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Duke Basketball: Ranking Jahlil Okafor’s Toughest Matchups in the 2014-15 Season

The accolades continue to pour in for Duke center Jahlil Okafor before he’s even suited up in his first collegiate game. The National Player of the Year is preparing to embark on what should be a very short collegiate career, 35 or so games between him and a date with NBA Commissioner Adam Silver.

During that span, there will be nights when Okafor resembles a father posterizing his kids in the driveway. In other games, however, Duke will face teams featuring burly, athletic big men who can deliver the Chicago product a stern test.

The five well-known bigs listed hereas well as five lesser-heralded sleeper pickswill make the Blue Devils’ rookie star put in work during their dates this season. They may not be Okafor’s fellow McDonald’s All-Americans Karl Towns, Myles Turner or Cliff Alexander, but they are veteran college players anxious to teach the newbie a couple of tricks.

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Los Angeles Clippers season preview: Player projections

We have hit the middle of our three part preview of the 2014-2015 Los Angeles Clippers, check out the Part 1 if you have not already. The question we are faced with now is how much better can this year’s Clippers team be in this incredibly deep Western Conference. The answer to that question is going to be the function of two things. How much better did this Clippers team get over the offseason? And how much better, if any, did the top tier of the Western Conference get this offseason?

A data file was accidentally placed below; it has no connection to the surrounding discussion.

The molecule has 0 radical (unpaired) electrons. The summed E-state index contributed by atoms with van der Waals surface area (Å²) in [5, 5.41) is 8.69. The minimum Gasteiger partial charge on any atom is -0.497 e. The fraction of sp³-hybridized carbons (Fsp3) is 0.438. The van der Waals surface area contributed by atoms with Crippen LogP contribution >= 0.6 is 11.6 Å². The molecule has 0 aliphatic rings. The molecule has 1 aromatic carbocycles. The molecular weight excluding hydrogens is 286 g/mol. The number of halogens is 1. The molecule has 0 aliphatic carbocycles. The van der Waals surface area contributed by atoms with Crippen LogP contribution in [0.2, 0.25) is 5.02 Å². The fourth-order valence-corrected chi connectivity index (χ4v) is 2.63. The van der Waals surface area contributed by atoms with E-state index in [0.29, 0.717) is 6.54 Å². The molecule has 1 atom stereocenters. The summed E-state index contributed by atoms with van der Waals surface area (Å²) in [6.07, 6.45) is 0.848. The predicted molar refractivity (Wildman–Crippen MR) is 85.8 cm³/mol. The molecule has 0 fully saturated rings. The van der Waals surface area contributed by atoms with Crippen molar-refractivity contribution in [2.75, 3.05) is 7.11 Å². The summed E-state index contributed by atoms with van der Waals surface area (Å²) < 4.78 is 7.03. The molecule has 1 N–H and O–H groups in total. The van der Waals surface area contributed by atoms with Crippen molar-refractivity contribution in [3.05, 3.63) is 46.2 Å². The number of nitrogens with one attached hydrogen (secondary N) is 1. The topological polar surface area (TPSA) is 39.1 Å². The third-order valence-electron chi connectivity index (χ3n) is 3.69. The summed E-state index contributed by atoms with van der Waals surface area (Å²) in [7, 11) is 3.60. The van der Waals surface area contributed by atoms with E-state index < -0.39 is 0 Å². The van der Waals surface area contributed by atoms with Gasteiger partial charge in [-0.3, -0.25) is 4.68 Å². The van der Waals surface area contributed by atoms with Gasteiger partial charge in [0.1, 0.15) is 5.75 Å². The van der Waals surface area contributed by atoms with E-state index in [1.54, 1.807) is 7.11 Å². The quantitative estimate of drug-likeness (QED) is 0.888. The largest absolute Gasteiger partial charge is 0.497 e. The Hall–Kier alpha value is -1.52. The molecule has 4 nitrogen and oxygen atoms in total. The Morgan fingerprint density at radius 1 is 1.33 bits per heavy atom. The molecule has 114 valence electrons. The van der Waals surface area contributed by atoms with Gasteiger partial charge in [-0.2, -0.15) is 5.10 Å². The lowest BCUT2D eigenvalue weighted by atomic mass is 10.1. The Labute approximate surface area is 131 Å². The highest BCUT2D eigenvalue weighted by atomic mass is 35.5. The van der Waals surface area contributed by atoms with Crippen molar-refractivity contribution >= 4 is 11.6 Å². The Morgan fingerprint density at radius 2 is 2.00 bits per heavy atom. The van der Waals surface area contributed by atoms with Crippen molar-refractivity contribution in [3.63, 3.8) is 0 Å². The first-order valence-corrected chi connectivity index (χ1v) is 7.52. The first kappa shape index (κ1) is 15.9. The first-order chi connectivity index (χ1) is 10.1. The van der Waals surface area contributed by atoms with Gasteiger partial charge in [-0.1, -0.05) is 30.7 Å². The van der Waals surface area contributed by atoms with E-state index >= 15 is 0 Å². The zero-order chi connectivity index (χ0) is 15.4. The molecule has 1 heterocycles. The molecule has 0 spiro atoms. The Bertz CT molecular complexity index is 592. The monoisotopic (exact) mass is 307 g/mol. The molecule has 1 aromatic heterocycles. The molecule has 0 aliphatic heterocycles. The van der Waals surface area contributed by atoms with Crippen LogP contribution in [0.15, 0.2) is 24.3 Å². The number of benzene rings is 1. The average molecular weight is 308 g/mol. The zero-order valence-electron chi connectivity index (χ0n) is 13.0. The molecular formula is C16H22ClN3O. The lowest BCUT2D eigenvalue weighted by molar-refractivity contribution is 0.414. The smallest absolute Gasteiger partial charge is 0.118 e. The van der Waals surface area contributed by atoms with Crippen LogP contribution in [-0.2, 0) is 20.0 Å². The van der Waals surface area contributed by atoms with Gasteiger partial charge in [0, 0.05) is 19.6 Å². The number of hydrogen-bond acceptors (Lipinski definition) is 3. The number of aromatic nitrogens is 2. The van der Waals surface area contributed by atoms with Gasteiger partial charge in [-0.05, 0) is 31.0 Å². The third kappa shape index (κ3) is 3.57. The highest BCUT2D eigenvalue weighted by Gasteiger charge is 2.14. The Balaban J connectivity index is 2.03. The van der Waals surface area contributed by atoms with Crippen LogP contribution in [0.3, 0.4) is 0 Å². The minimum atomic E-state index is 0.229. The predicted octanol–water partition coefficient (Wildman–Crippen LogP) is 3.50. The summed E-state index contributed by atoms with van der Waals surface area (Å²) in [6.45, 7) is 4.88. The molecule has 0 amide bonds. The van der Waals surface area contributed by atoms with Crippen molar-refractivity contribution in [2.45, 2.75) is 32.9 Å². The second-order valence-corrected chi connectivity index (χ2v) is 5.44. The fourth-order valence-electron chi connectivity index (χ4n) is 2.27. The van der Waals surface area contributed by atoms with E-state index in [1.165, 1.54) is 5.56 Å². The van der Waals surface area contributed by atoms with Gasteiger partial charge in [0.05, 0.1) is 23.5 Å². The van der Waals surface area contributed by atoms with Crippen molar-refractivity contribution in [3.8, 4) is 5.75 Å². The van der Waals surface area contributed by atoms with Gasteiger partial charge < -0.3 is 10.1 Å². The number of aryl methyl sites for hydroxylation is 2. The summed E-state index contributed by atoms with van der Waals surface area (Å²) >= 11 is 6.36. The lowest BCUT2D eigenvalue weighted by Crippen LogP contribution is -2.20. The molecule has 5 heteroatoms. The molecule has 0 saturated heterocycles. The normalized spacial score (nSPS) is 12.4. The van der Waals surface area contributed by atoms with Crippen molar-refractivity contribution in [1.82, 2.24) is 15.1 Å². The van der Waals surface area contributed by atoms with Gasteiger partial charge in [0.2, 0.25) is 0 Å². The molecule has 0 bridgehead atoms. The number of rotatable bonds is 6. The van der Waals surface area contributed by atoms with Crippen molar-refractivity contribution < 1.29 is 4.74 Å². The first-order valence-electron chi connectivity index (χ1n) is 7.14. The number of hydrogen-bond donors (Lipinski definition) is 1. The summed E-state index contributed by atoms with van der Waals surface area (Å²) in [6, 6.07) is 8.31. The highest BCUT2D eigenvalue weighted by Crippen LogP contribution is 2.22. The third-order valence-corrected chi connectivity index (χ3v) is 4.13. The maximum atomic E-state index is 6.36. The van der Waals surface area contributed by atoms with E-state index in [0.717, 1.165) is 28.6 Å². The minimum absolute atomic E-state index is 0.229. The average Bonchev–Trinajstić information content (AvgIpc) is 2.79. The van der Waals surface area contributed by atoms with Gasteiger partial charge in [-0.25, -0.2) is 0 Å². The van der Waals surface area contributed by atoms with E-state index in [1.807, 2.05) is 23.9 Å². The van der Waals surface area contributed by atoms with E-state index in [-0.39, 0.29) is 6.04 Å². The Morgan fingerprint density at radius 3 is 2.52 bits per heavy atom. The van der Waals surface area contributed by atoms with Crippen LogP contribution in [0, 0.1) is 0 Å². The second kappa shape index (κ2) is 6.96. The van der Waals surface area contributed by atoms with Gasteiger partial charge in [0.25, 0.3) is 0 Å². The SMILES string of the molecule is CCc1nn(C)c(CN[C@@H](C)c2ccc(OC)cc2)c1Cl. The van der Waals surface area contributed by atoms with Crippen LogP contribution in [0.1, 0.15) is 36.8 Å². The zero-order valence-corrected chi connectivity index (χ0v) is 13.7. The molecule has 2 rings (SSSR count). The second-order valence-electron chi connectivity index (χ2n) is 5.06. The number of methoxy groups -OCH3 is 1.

DeAndre jordan and Blake Griffin during the national anthem previous to the Clippers preseason opener vs the Warriors.(photi credit Getty Images)
Okay, so part 1 of our preview handled the personal changes the Clippers made, but from a logistical and tactical standpoint the Clippers have to do a few things differently this season if they hope to crack the top two in the West and truly contend for a championship.
Offensive projections:
Nothing is changing, expect a lot of dunks, a lot of Blake Griffin and DeAndre in the post,

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Houston Rockets Highlights to Get You Pumped Up for 2014-15 Season